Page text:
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English in Quebec needs protection: Senate Report

The West Island Chronicle, Sarah Leavitt

The Standing Senate Committee on Official Languages released its findings on its two-year study of English-speaking communities in Quebec and notes that the challenge lies, not in ensuring the survival of its language, but in ”ensuring the community’s survival and supporting its vitality in all regions of Quebec.”

headed by Senator maria Chaput of Manitoba and made up of various senators, including West Islander Judith Seidman, the study geban in the winter of 2009. More than 60 people were consulted in Ottawa, Quebec City, Sherbrooke and Montreal where public hearings and informal meetings were held. The  study provides a socio-demographic profile of Quebec’s English-speaking population.

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Protect minority-anglo rights, Senate tells feds

Le Bulletin d’Aylmer, Julie Murray

According to a new report from the Senate Committee on Official Languages, the federal government is failing Quebec’s English-speaking minority and not living up to its obligations under the Official Languages Act. Based on public hearings and meetings in Ottawa and across Quebec, The Vitality of Quebec’s English-Speaking Communities: From Myth to Reality” concludes that Quebec anglophones don’t have adequate support from the federal government.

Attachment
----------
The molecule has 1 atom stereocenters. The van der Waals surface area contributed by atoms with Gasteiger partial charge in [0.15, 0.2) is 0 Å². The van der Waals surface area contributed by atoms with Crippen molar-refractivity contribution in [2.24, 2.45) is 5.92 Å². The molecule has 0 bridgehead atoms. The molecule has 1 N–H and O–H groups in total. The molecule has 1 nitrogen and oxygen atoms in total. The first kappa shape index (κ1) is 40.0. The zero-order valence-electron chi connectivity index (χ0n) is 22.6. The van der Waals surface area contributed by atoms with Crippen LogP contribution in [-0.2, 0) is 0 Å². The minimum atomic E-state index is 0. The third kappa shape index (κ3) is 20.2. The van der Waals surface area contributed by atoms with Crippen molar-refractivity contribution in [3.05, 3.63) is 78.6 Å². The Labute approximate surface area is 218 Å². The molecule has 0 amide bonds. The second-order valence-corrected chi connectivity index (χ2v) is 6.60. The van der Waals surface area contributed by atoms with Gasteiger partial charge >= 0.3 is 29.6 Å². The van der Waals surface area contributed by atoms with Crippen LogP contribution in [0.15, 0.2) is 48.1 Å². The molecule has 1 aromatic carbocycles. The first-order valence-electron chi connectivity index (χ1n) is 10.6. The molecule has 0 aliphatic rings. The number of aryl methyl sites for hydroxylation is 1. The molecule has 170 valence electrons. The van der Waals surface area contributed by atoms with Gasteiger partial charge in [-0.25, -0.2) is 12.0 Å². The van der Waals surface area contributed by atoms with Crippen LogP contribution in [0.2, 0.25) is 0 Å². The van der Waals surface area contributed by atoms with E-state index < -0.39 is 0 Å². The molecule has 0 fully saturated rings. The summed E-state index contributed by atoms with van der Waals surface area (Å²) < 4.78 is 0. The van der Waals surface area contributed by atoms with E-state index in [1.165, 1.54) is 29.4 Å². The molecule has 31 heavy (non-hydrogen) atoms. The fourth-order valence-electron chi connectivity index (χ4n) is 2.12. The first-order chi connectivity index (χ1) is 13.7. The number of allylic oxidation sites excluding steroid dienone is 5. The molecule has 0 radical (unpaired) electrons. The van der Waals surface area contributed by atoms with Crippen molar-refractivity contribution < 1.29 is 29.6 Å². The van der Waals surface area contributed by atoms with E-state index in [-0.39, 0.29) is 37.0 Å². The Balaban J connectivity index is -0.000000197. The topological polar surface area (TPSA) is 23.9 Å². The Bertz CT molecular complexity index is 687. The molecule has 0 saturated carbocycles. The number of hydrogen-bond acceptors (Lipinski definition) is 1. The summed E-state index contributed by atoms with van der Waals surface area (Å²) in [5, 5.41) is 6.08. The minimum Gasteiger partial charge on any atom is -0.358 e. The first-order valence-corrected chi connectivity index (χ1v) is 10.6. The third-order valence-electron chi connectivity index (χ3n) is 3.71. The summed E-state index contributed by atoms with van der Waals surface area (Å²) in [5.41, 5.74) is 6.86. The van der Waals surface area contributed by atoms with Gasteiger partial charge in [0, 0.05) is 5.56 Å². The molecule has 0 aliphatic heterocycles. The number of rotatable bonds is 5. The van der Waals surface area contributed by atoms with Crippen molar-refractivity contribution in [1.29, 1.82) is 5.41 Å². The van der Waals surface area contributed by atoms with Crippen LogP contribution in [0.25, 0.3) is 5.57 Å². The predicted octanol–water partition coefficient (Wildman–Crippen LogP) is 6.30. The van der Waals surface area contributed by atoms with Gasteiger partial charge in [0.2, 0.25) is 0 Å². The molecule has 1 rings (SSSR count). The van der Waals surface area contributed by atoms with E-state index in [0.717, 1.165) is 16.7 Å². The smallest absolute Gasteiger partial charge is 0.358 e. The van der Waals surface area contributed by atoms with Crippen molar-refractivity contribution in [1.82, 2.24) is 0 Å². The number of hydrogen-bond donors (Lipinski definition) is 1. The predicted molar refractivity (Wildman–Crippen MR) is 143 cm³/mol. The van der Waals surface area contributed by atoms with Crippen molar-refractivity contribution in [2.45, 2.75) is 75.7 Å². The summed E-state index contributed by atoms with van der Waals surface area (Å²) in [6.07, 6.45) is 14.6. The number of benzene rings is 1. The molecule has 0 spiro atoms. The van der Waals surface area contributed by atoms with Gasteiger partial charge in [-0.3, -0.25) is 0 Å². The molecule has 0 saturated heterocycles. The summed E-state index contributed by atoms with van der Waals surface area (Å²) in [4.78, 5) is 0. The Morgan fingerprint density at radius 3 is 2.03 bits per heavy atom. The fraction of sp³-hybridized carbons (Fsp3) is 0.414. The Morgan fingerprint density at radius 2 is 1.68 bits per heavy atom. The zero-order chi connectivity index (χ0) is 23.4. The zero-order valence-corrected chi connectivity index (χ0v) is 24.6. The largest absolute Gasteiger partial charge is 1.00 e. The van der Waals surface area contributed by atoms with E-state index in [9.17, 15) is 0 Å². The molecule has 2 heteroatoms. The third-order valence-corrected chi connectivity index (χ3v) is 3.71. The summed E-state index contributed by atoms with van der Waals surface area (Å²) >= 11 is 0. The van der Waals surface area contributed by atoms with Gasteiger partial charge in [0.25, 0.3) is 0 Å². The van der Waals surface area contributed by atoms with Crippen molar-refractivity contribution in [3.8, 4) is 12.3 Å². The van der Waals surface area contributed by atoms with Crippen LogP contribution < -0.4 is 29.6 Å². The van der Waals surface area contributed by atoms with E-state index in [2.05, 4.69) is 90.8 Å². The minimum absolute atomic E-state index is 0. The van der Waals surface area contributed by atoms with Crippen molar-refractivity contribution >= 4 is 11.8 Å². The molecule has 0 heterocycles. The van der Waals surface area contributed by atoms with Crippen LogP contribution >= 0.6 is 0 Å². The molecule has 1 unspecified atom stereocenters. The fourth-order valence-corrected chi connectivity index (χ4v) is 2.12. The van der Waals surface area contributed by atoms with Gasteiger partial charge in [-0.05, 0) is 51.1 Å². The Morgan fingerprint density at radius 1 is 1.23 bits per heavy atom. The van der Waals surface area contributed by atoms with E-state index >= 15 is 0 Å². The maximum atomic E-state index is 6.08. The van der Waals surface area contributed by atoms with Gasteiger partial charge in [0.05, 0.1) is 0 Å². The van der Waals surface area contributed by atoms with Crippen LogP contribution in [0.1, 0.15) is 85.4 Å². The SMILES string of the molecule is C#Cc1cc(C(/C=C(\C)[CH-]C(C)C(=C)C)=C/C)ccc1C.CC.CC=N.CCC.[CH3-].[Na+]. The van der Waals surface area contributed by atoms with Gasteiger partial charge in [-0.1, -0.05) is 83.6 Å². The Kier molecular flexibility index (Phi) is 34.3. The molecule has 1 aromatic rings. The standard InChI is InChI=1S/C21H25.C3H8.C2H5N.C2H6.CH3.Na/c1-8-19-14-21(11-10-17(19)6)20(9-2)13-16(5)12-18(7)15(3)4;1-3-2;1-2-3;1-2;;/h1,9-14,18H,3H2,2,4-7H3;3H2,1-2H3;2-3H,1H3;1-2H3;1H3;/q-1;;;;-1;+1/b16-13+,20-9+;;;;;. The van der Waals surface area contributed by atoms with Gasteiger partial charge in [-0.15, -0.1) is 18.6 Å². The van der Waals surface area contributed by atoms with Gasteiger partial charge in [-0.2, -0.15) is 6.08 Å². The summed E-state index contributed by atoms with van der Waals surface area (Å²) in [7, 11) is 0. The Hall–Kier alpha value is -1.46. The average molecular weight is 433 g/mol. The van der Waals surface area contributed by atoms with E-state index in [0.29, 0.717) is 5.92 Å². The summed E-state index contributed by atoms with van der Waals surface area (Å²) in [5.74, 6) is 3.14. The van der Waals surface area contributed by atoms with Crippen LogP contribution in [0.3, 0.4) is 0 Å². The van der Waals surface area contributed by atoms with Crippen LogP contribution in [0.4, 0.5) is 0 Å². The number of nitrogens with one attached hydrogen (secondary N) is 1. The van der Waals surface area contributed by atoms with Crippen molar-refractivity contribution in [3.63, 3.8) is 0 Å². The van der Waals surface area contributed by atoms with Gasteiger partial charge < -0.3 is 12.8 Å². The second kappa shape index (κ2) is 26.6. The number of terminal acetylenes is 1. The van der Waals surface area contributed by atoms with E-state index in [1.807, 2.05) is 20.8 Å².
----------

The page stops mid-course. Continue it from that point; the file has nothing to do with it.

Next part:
”The problem could stem from a lack of commitment to the English-speaking communities on the part of federal institutions within Quebec, a lack of consultations, absence of communications about existing federal programs, a poor fit between the policies of the province and the federal government, or a lack of transparency in the use of funds transferred from one government to the other,” says the report.

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West Quebecers study future of Anglo communities in West Quebec

The West Quebec Post, Lily Ryan

Directors of the Regional Association of West Quebecers consulted a selection of their membership, February 23, in preparation for RAWQ’s long-term strategic plan. Moderated by planning facilitator Susan Grundy, fifteen members met the board at the Western Quebec Career Centre. The plan will map out where RAWQ’s resources should be directed to best support the vitality of the English-speaking communities across the Outaouais.

Heather Stronach, the Association’s manager, launched the discuttion asking participants to look ahead a few years at the evolving Anglo community’s needs. Discussion centered around RAWQ’s assistance to anglophones as they navigate French-language governmental services, including hospitals, municipalities, and provincial agencies.